Mindfulness – it seems to be the word of the moment, and yet it’s an age-old concept.
What exactly is mindfulness? It’s a way of paying attention to the present moment, becoming more aware of your thoughts and feelings without self-criticism – using a ‘witness’ mind rather than being so wrapped up in your emotions that you can’t see straight. It helps you to achieve a state of deep relaxation, letting go of stress and anxiety. Mindfulness has its roots in Buddhism, but has been embraced in the West and can be approached in an entirely secular way.
Yoga is a mindful practice, coordinating breath and movement, observing body and mind – stilling all that inner chattering so that you can let yourself be, and rounding it all off by lying on the floor for ten minutes or more feeling absolutely fantastic.
The thing about meditation is that it is actually quite simple. It is the simplicity of the practice that makes it so challenging. Most of us are in a constant state of distraction with to-do lists as long as our arms to attend to. The idea of sitting still and doing nothing except focussing on the breath (for instance) for ten or twenty minutes is, frankly, a BIG ask. You aren’t entirely sure what is going to happen during that time – you may have some huge realisation, you may feel deliciously blissed out, or just a bit calmer, or you may fidget and struggle to settle.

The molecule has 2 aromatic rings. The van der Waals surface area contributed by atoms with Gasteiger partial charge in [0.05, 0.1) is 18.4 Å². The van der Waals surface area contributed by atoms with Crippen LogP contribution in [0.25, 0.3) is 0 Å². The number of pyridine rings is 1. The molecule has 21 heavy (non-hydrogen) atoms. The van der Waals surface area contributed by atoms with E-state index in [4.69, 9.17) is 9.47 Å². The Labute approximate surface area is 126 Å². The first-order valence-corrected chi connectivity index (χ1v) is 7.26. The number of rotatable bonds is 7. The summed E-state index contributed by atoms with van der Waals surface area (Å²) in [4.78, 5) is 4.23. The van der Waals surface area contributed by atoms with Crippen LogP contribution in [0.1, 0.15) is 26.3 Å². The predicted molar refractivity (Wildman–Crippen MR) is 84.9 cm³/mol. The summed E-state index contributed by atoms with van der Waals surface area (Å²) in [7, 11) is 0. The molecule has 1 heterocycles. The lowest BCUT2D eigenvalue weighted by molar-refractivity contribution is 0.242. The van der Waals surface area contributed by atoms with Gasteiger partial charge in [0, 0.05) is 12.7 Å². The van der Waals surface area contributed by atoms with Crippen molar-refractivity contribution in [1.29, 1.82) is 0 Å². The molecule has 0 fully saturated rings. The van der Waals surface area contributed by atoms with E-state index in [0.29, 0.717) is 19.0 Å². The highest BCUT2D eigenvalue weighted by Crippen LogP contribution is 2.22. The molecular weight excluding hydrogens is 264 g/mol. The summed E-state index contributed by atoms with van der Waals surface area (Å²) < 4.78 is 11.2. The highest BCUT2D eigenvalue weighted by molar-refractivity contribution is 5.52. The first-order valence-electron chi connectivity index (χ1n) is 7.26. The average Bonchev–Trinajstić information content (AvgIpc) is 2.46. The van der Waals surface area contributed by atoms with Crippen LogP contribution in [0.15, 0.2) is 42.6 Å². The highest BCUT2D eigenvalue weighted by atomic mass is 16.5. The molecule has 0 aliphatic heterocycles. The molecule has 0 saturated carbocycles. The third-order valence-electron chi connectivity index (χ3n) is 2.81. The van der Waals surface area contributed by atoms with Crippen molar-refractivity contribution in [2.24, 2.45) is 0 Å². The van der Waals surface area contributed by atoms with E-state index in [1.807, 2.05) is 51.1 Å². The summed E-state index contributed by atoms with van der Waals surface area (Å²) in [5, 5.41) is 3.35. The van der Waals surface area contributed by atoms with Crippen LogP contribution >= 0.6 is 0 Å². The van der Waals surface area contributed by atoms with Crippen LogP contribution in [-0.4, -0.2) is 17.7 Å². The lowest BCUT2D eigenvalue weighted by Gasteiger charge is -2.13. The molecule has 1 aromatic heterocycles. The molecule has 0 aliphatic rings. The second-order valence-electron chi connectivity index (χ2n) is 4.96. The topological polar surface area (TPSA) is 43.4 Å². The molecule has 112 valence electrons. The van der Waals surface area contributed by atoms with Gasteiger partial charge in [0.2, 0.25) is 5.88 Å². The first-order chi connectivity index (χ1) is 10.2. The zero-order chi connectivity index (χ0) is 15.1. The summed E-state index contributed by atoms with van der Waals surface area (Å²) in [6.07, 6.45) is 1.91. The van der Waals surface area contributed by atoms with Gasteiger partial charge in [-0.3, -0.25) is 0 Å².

The irony is, meditation could actually shorten that to-do list by helping you realise that you don’t need to do everything on it – and perhaps which specific items you could ditch. Plus, you’ll be a bit calmer, so you won’t run around in a silly flap. You’ll be a cool and collected, all-conquering master of the to-do list.
By now, surely we all know that meditation is supposed to be good for us, but that doesn’t mean you’re going to do it. A bit like losing that excess three kilos, or doing more exercise. In fact, you can even get a bit stressed out thinking about how you really ought to do it… Or you can just see what’s on TV. Much more relaxing, right? Wrong. TV is not relaxing. It’s just another distraction, albeit a fun one. However, the relaxation achieved through yoga, meditation and even prayer have been found to change you on a cellular level, actually altering genes associated with ageing, insulin production, various cancers, heart disease and more. Here, read this New Scientist article: http://www.newscientist.com/article/dn23480-meditation-boosts-genes-that-promote-good-health.html#.UeA2rTusjq4
Hmm. It’s certainly food for thought.